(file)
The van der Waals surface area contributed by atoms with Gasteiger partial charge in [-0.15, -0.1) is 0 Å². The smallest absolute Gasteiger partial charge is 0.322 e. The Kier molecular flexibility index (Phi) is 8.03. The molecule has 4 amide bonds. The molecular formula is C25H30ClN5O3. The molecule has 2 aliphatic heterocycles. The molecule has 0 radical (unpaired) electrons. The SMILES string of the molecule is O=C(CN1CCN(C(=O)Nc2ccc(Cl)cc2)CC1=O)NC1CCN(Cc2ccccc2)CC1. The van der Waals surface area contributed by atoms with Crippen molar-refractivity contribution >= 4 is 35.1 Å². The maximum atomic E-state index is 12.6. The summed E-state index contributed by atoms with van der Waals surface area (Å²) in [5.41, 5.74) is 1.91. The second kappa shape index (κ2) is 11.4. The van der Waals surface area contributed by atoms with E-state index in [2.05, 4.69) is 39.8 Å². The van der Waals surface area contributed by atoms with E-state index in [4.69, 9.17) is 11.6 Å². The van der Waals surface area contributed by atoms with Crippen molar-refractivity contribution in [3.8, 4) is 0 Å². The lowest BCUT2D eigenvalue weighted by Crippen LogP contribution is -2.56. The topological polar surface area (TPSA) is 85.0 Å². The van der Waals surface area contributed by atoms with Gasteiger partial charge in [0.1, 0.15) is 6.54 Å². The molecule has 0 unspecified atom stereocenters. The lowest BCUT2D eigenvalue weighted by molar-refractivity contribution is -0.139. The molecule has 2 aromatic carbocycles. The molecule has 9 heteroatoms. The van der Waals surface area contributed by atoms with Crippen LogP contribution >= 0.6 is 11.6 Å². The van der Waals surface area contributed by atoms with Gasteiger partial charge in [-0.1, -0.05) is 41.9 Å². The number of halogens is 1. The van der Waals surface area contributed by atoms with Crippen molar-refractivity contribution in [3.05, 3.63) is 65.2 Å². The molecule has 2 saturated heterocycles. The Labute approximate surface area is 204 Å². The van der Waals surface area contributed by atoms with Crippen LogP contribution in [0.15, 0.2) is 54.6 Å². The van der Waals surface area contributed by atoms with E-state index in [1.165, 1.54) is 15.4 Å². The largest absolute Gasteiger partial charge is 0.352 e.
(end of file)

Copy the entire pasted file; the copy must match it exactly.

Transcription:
The van der Waals surface area contributed by atoms with Gasteiger partial charge in [-0.15, -0.1) is 0 Å². The smallest absolute Gasteiger partial charge is 0.322 e. The Kier molecular flexibility index (Phi) is 8.03. The molecule has 4 amide bonds. The molecular formula is C25H30ClN5O3. The molecule has 2 aliphatic heterocycles. The molecule has 0 radical (unpaired) electrons. The SMILES string of the molecule is O=C(CN1CCN(C(=O)Nc2ccc(Cl)cc2)CC1=O)NC1CCN(Cc2ccccc2)CC1. The van der Waals surface area contributed by atoms with Crippen molar-refractivity contribution >= 4 is 35.1 Å². The maximum atomic E-state index is 12.6. The summed E-state index contributed by atoms with van der Waals surface area (Å²) in [5.41, 5.74) is 1.91. The second kappa shape index (κ2) is 11.4. The van der Waals surface area contributed by atoms with E-state index in [2.05, 4.69) is 39.8 Å². The van der Waals surface area contributed by atoms with E-state index in [4.69, 9.17) is 11.6 Å². The van der Waals surface area contributed by atoms with Crippen molar-refractivity contribution in [3.8, 4) is 0 Å². The lowest BCUT2D eigenvalue weighted by Crippen LogP contribution is -2.56. The topological polar surface area (TPSA) is 85.0 Å². The van der Waals surface area contributed by atoms with Gasteiger partial charge in [0.1, 0.15) is 6.54 Å². The molecule has 0 unspecified atom stereocenters. The lowest BCUT2D eigenvalue weighted by molar-refractivity contribution is -0.139. The molecule has 2 aromatic carbocycles. The molecule has 9 heteroatoms. The van der Waals surface area contributed by atoms with Crippen LogP contribution >= 0.6 is 11.6 Å². The van der Waals surface area contributed by atoms with Gasteiger partial charge in [-0.1, -0.05) is 41.9 Å². The number of halogens is 1. The van der Waals surface area contributed by atoms with Crippen molar-refractivity contribution in [3.05, 3.63) is 65.2 Å². The molecule has 2 saturated heterocycles. The Labute approximate surface area is 204 Å². The van der Waals surface area contributed by atoms with Crippen LogP contribution in [0.15, 0.2) is 54.6 Å². The van der Waals surface area contributed by atoms with E-state index in [1.165, 1.54) is 15.4 Å². The largest absolute Gasteiger partial charge is 0.352 e.